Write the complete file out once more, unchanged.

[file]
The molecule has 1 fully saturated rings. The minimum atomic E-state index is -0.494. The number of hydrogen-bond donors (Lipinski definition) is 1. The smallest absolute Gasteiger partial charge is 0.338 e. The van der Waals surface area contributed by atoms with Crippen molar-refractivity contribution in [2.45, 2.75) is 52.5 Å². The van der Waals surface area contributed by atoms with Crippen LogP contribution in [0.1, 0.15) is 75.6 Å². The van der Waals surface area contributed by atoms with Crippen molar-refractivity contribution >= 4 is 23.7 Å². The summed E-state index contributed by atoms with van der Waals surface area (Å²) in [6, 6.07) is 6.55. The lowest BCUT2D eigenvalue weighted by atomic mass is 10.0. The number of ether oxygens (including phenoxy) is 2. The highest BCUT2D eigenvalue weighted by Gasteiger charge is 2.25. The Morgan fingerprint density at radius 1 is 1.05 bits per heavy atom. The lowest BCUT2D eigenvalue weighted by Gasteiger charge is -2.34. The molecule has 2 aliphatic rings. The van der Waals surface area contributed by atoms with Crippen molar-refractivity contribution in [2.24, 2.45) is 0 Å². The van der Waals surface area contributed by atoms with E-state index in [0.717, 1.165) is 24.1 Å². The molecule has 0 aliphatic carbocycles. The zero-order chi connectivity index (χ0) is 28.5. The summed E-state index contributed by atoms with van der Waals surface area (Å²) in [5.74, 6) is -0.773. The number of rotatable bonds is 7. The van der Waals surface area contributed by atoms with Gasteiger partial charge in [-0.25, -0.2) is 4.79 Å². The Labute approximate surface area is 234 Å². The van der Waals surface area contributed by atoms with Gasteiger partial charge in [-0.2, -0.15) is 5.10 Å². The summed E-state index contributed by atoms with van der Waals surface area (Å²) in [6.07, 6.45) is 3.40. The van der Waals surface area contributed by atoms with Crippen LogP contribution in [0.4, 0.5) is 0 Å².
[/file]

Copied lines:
The molecule has 1 fully saturated rings. The minimum atomic E-state index is -0.494. The number of hydrogen-bond donors (Lipinski definition) is 1. The smallest absolute Gasteiger partial charge is 0.338 e. The van der Waals surface area contributed by atoms with Crippen molar-refractivity contribution in [2.45, 2.75) is 52.5 Å². The van der Waals surface area contributed by atoms with Crippen LogP contribution in [0.1, 0.15) is 75.6 Å². The van der Waals surface area contributed by atoms with Crippen molar-refractivity contribution >= 4 is 23.7 Å². The summed E-state index contributed by atoms with van der Waals surface area (Å²) in [6, 6.07) is 6.55. The lowest BCUT2D eigenvalue weighted by atomic mass is 10.0. The number of ether oxygens (including phenoxy) is 2. The highest BCUT2D eigenvalue weighted by Gasteiger charge is 2.25. The Morgan fingerprint density at radius 1 is 1.05 bits per heavy atom. The lowest BCUT2D eigenvalue weighted by Gasteiger charge is -2.34. The molecule has 2 aliphatic rings. The van der Waals surface area contributed by atoms with Crippen molar-refractivity contribution in [2.24, 2.45) is 0 Å². The van der Waals surface area contributed by atoms with E-state index in [0.717, 1.165) is 24.1 Å². The molecule has 0 aliphatic carbocycles. The zero-order chi connectivity index (χ0) is 28.5. The summed E-state index contributed by atoms with van der Waals surface area (Å²) in [5.74, 6) is -0.773. The number of rotatable bonds is 7. The van der Waals surface area contributed by atoms with Gasteiger partial charge in [-0.25, -0.2) is 4.79 Å². The Labute approximate surface area is 234 Å². The van der Waals surface area contributed by atoms with Gasteiger partial charge in [-0.2, -0.15) is 5.10 Å². The summed E-state index contributed by atoms with van der Waals surface area (Å²) in [6.07, 6.45) is 3.40. The van der Waals surface area contributed by atoms with Crippen LogP contribution in [0.4, 0.5) is 0 Å².